Monday’s French papers are all about the ongoing strike movement; they’re asking if there’s a division opening up between the unions’ grassroots and their base support, what alternative the Socialist Party is offering to the government’s widely hated reform plan, and what will happen after this week’s key vote?
The French papers today are of course dominated by the ongoing strikes and preparations for another major demonstration tomorrow.
Liberation says it’s a risky week both for the govt and the unions- they say a gap is opening up between the union leadership and their popular base- union leaders have accepted that pension reform is necessary and they aren’t ordering the current strikes from the top- instead many of the protests in the last week- the teenagers who blockaded their schools and the oil workers blocking refineries- have been spontaneous and organised from the bottom up.
The paper says we can expect more of this sort of spontaneous protest during this decisive week and the movement may be taking on a more and more radical character which is difficult for the union leadership to control.
The paper’s editorial says this grassroots determination has changed the situation completely- and made it much more potentially explosive.
They say the split emerging between union elites and the people means this week will be a painful one for union leaders.
Communist paper l’Humanité is in much more fighting spirit.
The paper says there’s a consensus among French people of almost all political persuasions that the strikers are right- they say the movement on the streets is continuing to build and build, with 3 million taking to the streets to protest on Saturday- that figure is rather lower in the more right wing papers of course.
But l’Humanité says that war of numbers no longer matters- because the momentum is on the protesters side and the government will have to back down.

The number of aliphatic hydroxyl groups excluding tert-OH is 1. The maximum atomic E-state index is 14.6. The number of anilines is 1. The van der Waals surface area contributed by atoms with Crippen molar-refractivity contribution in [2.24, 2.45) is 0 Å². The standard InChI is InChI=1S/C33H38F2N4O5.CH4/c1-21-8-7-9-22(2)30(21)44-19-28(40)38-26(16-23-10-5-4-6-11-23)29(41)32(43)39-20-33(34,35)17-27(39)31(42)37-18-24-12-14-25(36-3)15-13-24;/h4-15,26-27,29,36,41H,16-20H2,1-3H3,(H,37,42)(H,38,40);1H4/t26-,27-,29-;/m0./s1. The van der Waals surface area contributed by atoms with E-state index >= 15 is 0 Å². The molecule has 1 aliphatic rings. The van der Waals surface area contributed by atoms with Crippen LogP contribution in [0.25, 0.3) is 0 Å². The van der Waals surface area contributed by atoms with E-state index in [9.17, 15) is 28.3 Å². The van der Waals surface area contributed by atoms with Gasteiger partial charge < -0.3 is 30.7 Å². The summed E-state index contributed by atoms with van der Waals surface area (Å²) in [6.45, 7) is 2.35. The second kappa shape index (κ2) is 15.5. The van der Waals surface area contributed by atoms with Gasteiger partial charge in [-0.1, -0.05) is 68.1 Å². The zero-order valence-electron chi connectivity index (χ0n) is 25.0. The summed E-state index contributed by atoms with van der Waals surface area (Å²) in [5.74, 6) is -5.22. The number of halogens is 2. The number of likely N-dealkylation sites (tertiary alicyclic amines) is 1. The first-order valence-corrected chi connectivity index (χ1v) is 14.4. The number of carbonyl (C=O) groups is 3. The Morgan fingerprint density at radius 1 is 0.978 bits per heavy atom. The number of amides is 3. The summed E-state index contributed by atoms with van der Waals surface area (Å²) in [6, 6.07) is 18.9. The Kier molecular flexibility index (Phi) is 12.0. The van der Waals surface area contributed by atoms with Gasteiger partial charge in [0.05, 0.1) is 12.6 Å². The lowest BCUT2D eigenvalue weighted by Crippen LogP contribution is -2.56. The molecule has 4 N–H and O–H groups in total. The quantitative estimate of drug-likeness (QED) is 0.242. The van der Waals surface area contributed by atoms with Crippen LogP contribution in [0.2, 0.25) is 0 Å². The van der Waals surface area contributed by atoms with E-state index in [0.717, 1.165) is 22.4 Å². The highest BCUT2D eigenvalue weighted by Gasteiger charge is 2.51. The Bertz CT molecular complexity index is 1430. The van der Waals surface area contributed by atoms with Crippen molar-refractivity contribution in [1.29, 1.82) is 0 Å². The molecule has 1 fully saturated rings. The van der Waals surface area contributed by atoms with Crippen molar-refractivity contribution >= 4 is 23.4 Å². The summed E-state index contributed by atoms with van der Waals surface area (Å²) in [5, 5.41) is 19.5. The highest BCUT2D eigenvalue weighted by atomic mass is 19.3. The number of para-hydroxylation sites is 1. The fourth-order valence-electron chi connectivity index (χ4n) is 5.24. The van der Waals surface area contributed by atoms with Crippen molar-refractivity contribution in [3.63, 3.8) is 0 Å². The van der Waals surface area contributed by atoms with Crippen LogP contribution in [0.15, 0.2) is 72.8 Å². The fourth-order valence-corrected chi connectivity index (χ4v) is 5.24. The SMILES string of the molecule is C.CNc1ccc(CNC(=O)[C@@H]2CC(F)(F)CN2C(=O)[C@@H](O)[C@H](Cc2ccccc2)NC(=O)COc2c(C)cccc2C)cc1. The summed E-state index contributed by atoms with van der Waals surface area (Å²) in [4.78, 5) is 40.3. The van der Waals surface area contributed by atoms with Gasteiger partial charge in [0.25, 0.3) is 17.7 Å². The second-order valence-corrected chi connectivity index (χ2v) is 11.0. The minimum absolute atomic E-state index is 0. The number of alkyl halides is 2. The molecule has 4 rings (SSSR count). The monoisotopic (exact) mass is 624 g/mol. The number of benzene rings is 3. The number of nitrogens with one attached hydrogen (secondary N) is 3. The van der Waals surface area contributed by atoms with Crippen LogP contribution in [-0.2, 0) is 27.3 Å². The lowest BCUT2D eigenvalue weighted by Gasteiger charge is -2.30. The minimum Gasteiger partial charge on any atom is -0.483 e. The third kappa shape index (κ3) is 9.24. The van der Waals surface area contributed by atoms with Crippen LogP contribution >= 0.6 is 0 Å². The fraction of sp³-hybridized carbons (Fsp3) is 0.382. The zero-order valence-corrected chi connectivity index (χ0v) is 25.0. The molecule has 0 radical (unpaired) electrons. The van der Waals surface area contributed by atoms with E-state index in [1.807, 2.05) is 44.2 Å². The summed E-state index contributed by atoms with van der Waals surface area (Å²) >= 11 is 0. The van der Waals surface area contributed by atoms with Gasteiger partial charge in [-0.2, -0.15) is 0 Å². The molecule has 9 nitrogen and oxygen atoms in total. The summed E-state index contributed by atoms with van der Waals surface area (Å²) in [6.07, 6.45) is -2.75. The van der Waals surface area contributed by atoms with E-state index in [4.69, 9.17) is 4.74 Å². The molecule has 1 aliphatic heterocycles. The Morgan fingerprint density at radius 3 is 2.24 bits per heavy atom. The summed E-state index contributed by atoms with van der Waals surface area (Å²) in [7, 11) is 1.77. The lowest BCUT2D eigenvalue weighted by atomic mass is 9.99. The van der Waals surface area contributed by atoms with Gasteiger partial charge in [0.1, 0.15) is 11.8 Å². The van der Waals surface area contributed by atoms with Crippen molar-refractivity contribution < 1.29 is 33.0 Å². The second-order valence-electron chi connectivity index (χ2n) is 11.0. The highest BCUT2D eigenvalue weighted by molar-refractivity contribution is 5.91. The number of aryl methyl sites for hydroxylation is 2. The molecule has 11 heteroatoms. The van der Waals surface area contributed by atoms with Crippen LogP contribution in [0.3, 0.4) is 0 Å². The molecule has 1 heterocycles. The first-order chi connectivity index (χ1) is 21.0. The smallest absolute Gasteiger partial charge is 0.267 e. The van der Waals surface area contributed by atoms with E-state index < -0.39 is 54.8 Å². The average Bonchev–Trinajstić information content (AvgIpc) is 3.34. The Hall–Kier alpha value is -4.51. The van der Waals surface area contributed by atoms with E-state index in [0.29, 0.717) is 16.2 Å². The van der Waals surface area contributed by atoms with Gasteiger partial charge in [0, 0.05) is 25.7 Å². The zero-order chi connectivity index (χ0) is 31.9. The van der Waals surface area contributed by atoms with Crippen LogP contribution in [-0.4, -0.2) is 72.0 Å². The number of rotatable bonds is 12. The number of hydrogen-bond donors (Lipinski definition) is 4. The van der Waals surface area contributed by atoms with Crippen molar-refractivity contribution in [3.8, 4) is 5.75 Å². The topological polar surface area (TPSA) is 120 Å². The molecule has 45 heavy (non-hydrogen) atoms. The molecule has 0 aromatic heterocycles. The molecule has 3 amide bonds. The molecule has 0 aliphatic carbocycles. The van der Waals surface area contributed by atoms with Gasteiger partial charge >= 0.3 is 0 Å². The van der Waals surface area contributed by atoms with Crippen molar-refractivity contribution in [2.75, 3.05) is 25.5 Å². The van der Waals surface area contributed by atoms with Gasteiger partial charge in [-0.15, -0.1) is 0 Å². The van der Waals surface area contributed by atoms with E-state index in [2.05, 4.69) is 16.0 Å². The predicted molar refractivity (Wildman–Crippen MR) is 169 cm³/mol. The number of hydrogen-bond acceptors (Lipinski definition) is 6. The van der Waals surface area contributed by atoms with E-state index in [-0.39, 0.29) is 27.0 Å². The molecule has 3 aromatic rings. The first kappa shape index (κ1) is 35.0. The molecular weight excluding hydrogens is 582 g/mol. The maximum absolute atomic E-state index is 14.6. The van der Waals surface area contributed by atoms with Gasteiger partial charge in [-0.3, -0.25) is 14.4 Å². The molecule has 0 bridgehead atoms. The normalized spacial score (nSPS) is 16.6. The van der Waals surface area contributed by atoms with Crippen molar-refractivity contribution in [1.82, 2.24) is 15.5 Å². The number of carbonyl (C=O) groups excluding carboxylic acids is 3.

Free newspaper Metro says on its front page that it’s playing the fuel shortage card that has really changed things for unions- they highlight that lorry drivers have now joined the movement and are threatening to blockade refineries and fuel shortages- which could of course cause a national shortage and that really worries the government.
The fuel shortage has the regional press worried as well- Les Dernieres Nouvelles d’Alsace, a local paper in the east of France, says petrol stations across their region are running out of stock.
The key thing about a petrol shortage is that although strikes are common in France, they often only affect people in big cities- because they depend on public transport- but nationwide fuel shortages mean the strikes hit hard across the country.
Right wing newspaper Le Figaro, as you might expect, doesn’t portray the unions as quite that strong- their front page says splits are opening up between the different unions- there are half a dozen major unions involved in this protest movement and the paper points out some of them are taking a much tougher line than others.
They say that once the reform has been voted through the Senate- which is due to happen on Friday- that will lead the protests into a tough new phase for unions because the leadership will go along with that decision whereas more radical elements will want to keep protesting- unlike the other papers le Figaro concludes that after the vote the protest will probably peter out.
The paper has also investigated the ongoing strikes at the port of Marseille- dockers there have been on strike for nearly a month- the paper says years of industrial unrest at the port have led it to fall from being Europe’s second biggest commercial port to the fourth biggest.
Now, le Figaro claims, the port has lost 30 million euros worth of business in the last three weeks due to stoppages- and three jobs are being lost every day.